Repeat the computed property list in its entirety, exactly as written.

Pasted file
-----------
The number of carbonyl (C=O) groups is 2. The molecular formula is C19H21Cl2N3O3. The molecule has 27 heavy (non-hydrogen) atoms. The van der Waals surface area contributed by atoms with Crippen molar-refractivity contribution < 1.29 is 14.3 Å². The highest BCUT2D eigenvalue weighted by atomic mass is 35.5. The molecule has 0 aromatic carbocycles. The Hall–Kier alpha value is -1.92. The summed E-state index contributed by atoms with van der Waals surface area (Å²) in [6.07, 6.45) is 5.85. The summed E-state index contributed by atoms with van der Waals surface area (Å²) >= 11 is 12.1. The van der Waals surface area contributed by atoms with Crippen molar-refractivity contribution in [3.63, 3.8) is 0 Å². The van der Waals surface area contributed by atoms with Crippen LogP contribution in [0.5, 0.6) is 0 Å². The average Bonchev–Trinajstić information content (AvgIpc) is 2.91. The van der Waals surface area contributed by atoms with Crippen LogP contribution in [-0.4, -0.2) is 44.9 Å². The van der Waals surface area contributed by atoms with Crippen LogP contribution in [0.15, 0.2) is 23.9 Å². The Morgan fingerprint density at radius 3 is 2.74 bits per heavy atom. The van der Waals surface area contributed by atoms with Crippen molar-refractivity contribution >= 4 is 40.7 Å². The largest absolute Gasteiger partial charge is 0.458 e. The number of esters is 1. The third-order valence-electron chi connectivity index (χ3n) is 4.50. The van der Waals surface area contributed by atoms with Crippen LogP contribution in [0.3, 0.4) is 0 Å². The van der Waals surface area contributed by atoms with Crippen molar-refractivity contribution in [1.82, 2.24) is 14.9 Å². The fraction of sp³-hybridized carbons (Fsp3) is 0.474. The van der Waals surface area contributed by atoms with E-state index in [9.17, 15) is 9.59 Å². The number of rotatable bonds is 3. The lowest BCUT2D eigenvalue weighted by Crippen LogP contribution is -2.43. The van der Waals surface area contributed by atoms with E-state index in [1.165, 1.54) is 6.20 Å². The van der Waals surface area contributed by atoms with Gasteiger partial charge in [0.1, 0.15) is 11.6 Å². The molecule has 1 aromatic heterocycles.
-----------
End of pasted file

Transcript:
The number of carbonyl (C=O) groups is 2. The molecular formula is C19H21Cl2N3O3. The molecule has 27 heavy (non-hydrogen) atoms. The van der Waals surface area contributed by atoms with Crippen molar-refractivity contribution < 1.29 is 14.3 Å². The highest BCUT2D eigenvalue weighted by atomic mass is 35.5. The molecule has 0 aromatic carbocycles. The Hall–Kier alpha value is -1.92. The summed E-state index contributed by atoms with van der Waals surface area (Å²) in [6.07, 6.45) is 5.85. The summed E-state index contributed by atoms with van der Waals surface area (Å²) >= 11 is 12.1. The van der Waals surface area contributed by atoms with Crippen molar-refractivity contribution in [3.63, 3.8) is 0 Å². The van der Waals surface area contributed by atoms with Crippen LogP contribution in [0.5, 0.6) is 0 Å². The average Bonchev–Trinajstić information content (AvgIpc) is 2.91. The van der Waals surface area contributed by atoms with Crippen LogP contribution in [-0.4, -0.2) is 44.9 Å². The van der Waals surface area contributed by atoms with Crippen LogP contribution in [0.15, 0.2) is 23.9 Å². The Morgan fingerprint density at radius 3 is 2.74 bits per heavy atom. The van der Waals surface area contributed by atoms with Crippen molar-refractivity contribution >= 4 is 40.7 Å². The largest absolute Gasteiger partial charge is 0.458 e. The number of esters is 1. The third-order valence-electron chi connectivity index (χ3n) is 4.50. The van der Waals surface area contributed by atoms with Crippen LogP contribution in [0.3, 0.4) is 0 Å². The van der Waals surface area contributed by atoms with Crippen molar-refractivity contribution in [1.82, 2.24) is 14.9 Å². The fraction of sp³-hybridized carbons (Fsp3) is 0.474. The van der Waals surface area contributed by atoms with E-state index in [9.17, 15) is 9.59 Å². The number of rotatable bonds is 3. The lowest BCUT2D eigenvalue weighted by Crippen LogP contribution is -2.43. The van der Waals surface area contributed by atoms with E-state index in [1.165, 1.54) is 6.20 Å². The van der Waals surface area contributed by atoms with Gasteiger partial charge in [0.1, 0.15) is 11.6 Å². The molecule has 1 aromatic heterocycles.